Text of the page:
One Man's Initiation-1917 - lightnovelgate.com
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Three French infantrymen came into the cafe, shaking the rain off their shoulders.
"Nothing to drink but champagne at four francs fifty," shouted Howe.
"Dirty night out, isn't it?"
"We'll drink that, then!"
Howe and Randolph moved up and they all sat at the same table.
"Fortune of war?"
"Oh, the war, what do you think of the war?" cried Martin.
"What do you think of the peste? You think about saving your skin."
"What's amusing about us is that we three have all saved our skins together," said one of the Frenchmen.
"Yes. We are of the same class," said another, holding up his thumb.
"Mobilised same day." He held up his first finger. "Same company." He held up a second finger. "Wounded by the same shell.... Evacuated to the same hospital. Convalescence at same time.... Reforme to the same depot behind the lines."
"Didn't all marry the same girl, did you, to make it complete?" asked Randolph.
They all shouted with laughter until the glasses along the bar rang.
"You must be Athos, Porthos, and d'Artagnan."
"We are," they shouted.
"Some more champagne, madame, for the three musketeers," sang Randolph in a sort of operatic yodle.
"All I have left is this," said the withered woman, setting a bottle down on the table.
"Is that poison?"
"It's cognac, it's very good cognac," said the old woman seriously.
"C'est du cognac! Vive le roi cognac!" everybody shouted.
"_Au plein de mon cognac Qu'il fait bon, fait bon, fait bon, Au plein de mon cognac Qu'il fait bon dormir._"
"Down with the war! Who can sing the 'Internationale'?"
"Not so much noise, I beg you, gentlemen," came the withered woman's whining voice. "It's after hours. Last week I was fined. Next time I'll be closed up."
The night was black when Martin and Randolph, after lengthy and elaborate farewells, started down the muddy road towards the hospital.
They staggered along the slippery footpath beside the road, splashed every instant with mud by camions, huge and dark, that roared grindingly by. They ran and skipped arm-in-arm and shouted at the top of their lungs:
"_Aupres de ma blonde, Qu'il fait bon, fait bon, fait bon, Aupres de ma blonde, Qu'il fait bon dormir._"
A stench of sweat and filth and formaldehyde caught them by the throat as they went into the hospital tent, gave them a sense of feverish bodies of men stretched all about them, stirring in pain.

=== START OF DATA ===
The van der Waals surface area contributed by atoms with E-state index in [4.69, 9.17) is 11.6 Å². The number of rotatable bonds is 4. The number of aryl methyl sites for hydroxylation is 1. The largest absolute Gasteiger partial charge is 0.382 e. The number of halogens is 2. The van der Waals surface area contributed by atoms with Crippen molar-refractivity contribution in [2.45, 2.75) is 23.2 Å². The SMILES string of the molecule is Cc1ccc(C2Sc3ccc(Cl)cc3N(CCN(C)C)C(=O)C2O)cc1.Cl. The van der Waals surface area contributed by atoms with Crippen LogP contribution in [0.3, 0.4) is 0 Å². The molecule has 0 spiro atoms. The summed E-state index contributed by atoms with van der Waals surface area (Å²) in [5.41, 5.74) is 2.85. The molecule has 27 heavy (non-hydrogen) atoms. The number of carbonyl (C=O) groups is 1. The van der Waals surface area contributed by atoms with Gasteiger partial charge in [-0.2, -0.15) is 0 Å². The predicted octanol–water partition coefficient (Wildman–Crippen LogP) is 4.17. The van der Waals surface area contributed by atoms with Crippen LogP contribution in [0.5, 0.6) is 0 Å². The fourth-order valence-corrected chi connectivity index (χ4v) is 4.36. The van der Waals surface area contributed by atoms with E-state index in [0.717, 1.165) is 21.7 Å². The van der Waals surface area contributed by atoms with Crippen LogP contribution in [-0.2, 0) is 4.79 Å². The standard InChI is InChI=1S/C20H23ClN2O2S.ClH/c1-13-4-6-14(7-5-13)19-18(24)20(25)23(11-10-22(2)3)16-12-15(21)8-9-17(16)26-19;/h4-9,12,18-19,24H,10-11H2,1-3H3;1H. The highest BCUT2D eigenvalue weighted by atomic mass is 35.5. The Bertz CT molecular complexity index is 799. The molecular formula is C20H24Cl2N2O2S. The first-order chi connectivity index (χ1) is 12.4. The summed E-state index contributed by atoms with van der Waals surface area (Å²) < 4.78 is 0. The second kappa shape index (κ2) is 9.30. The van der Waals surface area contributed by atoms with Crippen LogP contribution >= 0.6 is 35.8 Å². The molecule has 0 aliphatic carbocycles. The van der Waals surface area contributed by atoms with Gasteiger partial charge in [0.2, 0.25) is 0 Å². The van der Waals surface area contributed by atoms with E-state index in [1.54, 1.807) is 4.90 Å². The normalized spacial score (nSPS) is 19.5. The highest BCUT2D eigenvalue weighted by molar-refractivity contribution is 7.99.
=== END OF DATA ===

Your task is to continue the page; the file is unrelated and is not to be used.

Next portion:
"A car for la Bassee, Ambulance 4," said the orderly.
Howe got himself up off the hospital stretcher, shoving his flannel shirt back into his breeches, put on his coat and belt and felt his way to the door, stumbling over the legs of sleeping brancardiers as he went. Men swore in their sleep and turned over heavily. At the door he waited a minute, then shouted:
"Too damn sleepy," came Randolph's voice from under a blanket.
"I've got cigarettes, Tom. I'll smoke 'em all up if you don't come."
"All right, I'll come."
"Less noise, name of God!" cried a man, sitting up on his stretcher.
After the hospital, smelling of chloride and blankets and reeking clothes, the night air was unbelievably sweet. Like a gilt fringe on a dark shawl, a little band of brightness had appeared in the east.
"Some dawn, Howe, ain't it?"
As they were going off, their motor chugging regularly, an orderly said:
"It's a special case. Go for orders to the commandant."
Colours formed gradually out of chaotic grey as the day brightened. At the dressing-station an attendant ran up to the car.
"Oh, you're for the special case? Have you anything to tie a man with?"
"It's nothing. He just tried to stab the sergeant-major."
The attendant raised a fist and tapped on his head as if knocking on a door. "It's nothing. He's quieter now."
"What caused it?"
"Who knows? There is so much.... He says he must kill everyone...."
"Are you ready?"
A lieutenant of the medical corps came to the door and looked out. He smiled reassuringly at Martin Howe. "He's not violent any more. And we'll send two guardians."
A sergeant came out with a little packet which he handed to Martin.
"That's his. Will you give it to them at the hospital at Fourreaux? And here's his knife. They can give it back to him when he gets better. He has an idea he ought to kill everyone he sees.... Funny idea."
The sun had risen and shone gold across the broad rolling lands, so that the hedges and the poplar-rows cast long blue shadows over the fields.
The man, with a guardian on either side of him who cast nervous glances to the right and to the left, came placidly, eyes straight in front of him, out of the dark interior of the dressing-station. He was a small man with moustaches and small, good-natured lips puffed into an o-shape.